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The most important art show in U.S. history

Exhibit to celebrate 1913 Armory Show centennial

Created date

May 21st, 2013
1913 Armory Art Show
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A century ago, the United States was a nation full of promise, but it was not the world leader it is today. Woodrow Wilson was president, people were marching in the streets in support of the women s suffrage movement, and New York City became home of the world s tallest building when the Woolworth Building opened in April of 1913. The spirit of change and America s unlimited potential were almost palpable in virtually every facet of society, not the least of which was art. In late 1912, a group of American artists joined together to create the Association of American Painters and Sculptors. Their mission was to lead the public taste in art rather than to follow it. The association s first project was epic a massive exhibit of over 1,400 works of contemporary European and American art, the likes of which the American public had never seen before. That show, the International Exhibition of Modern Art, 1913, better known as simply the Armory Show, changed the way Americans thought about art and established New York as a major player in the international art scene.

The status quo

To understand why the Armory Show had such an impact, you have to transport yourself back in time 100 years. In the early 1900s, what s being seen in the galleries are the old masters, Dutch old masters, Rembrandt, and the Italian Renaissance painters, says Marilyn Satin Kushner, PhD, curator at the New-York Historical Society. It s all very traditional looking, and what s being collected are those paintings and portraits. Nothing abstract at all, so when people suddenly see something that doesn t look like that, they are thrown. They don t know how to relate to it yet. The Armory Show was the American public s first exposure to artistic movements such as fauvism and cubism and it featured the work of Matisse, Duchamp, and Gauguin among many others. Because the public had never been confronted with images like that, they don t know how to react, says Kushner. Some try to understand it. Some get angry because the artists aren t being more explanatory. Some of them are afraid that this primitivism that they see in the fauves and the Matisse paintings shows that mankind is reverting back to a more primitive time period. Some people welcomed that and some people didn t. Regardless, the show was a tremendous success, hosting 87,000 viewers before it closed.The New York Sunmade note of its robust attendance saying, Not only the 25 cent afternoon and evening hours have been crowded, but the armory has been well filled also in the mornings from 10 to 12 when the admittance fee is $1. While many embraced the bold new artistic expression on view, others did not. After touring the exhibition, former President Teddy Roosevelt declared, That is not art!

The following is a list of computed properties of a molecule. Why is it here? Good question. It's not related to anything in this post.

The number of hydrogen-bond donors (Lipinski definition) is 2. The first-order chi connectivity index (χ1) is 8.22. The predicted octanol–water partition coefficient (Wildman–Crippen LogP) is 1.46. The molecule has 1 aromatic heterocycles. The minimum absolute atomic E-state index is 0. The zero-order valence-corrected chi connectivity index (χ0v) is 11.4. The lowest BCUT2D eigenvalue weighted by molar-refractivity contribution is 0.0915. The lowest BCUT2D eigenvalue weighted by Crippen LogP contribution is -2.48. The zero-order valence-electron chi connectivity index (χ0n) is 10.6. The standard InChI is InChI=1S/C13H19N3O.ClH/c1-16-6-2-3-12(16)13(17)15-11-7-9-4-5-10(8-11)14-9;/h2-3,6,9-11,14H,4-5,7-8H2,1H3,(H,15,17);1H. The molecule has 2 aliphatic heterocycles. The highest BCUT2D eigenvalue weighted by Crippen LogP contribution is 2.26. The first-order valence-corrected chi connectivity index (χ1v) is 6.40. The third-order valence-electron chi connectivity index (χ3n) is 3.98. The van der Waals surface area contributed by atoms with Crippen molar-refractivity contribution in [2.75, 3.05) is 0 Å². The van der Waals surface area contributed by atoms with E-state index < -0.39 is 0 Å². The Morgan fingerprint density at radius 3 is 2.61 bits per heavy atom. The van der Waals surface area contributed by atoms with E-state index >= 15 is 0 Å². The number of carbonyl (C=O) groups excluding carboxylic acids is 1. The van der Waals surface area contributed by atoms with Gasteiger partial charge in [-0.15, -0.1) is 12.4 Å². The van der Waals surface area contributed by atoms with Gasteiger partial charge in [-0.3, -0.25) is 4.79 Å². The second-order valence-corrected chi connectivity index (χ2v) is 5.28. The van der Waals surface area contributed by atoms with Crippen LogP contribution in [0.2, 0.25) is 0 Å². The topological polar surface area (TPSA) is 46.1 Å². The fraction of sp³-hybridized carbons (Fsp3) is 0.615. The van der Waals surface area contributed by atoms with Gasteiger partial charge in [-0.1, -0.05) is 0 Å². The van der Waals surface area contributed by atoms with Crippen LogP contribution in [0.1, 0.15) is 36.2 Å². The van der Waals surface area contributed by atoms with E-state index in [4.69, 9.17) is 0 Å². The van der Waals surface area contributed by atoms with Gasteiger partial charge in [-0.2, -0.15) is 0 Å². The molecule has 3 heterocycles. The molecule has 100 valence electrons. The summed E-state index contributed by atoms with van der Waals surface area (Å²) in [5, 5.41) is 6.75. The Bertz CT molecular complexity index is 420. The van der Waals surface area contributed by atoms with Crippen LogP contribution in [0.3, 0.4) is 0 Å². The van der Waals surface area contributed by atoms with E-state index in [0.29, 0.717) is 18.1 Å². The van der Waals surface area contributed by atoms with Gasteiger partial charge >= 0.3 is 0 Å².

A radical vision

The most radical and controversial work in the show was Marcel Duchamp sNude Descending the Staircase(No. 2). It caused a national stir with one critic likening the cubist painting to an explosion in a shingle factory, and cartoonists parodied the work in newspapers across the country. In a 1963 interview with CBS anchor Charles Collingwood, Duchamp said that at the time of the Armory Show, he was a 26-year-old painter in France, unprepared for the furor his work created. Duchamp went on to describe the dramatic shift in the public s perception of modern art over the course of just 50 years. There s a public to receive it [modern art] today that did not exist then, Duchamp said. Cubism was sort of forced upon the public to reject it. You know what I mean? Instead, today, any new movement is almost accepted before it starts. See, there s no more element of shock anymore. Now 100 years in the past, what is the legacy of the Armory Show? I can t say that the Armory Show changed American art immediately. It didn t, says Kushner. It took time for it to sink in. What did change was the American public s recognition that there was something else going on and it gave artists the right to think freely.

Armory Show at 100

To commemorate the centennial of the Armory Show, the New-York Historical Society will present an exhibit called The Armory Show at 100. With about 100 works of art on view, the exhibit will be framed within the context of what was happening in 1913. There will be an area that will bring the viewer back to 1913 New York, says Kushner, who was co-curator of the exhibit. It s about the politics and the literature, salons and how important Greenwich Village was as a gathering place of all these new ideas to get viewers to understand what it was like in 1913 when all of a sudden this burst of new avant-garde art made such an uproar. The Armory Show at 100 will run from October 11, 2013, to February 23, 2014, at the New-York Historical Society in Manhattan. The society also has a fascinating website with an online exhibition of The Armory Show at 100 (armory.nyhistory.org). For more information about the exhibit, visit nyhistory.org/. For group sales inquiries, contact Ben Levinsohn at 212-873-3400, x352, or ben.levinsohn@nyhistory.org.michele.harris@erickson.com

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